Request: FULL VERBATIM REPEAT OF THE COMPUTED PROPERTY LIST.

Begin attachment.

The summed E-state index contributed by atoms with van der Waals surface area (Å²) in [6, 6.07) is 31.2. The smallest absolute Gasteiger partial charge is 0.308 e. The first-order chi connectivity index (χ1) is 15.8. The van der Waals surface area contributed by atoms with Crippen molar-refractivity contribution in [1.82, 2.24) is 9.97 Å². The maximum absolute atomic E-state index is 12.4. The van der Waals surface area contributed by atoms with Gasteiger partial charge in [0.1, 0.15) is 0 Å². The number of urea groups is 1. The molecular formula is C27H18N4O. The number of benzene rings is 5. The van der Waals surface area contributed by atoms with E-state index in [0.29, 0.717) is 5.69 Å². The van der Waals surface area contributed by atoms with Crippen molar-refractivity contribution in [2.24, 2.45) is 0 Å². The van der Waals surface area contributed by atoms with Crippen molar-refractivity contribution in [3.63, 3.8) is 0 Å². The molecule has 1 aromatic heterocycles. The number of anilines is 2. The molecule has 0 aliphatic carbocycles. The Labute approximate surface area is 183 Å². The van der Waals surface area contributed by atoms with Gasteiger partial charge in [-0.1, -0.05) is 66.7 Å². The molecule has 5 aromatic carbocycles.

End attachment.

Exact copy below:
The summed E-state index contributed by atoms with van der Waals surface area (Å²) in [6, 6.07) is 31.2. The smallest absolute Gasteiger partial charge is 0.308 e. The first-order chi connectivity index (χ1) is 15.8. The van der Waals surface area contributed by atoms with Crippen molar-refractivity contribution in [1.82, 2.24) is 9.97 Å². The maximum absolute atomic E-state index is 12.4. The van der Waals surface area contributed by atoms with Gasteiger partial charge in [0.1, 0.15) is 0 Å². The number of urea groups is 1. The molecular formula is C27H18N4O. The number of benzene rings is 5. The van der Waals surface area contributed by atoms with E-state index in [0.29, 0.717) is 5.69 Å². The van der Waals surface area contributed by atoms with Crippen molar-refractivity contribution in [2.24, 2.45) is 0 Å². The van der Waals surface area contributed by atoms with Crippen molar-refractivity contribution in [3.63, 3.8) is 0 Å². The molecule has 1 aromatic heterocycles. The number of anilines is 2. The molecule has 0 aliphatic carbocycles. The Labute approximate surface area is 183 Å². The van der Waals surface area contributed by atoms with Gasteiger partial charge in [-0.1, -0.05) is 66.7 Å². The molecule has 5 aromatic carbocycles.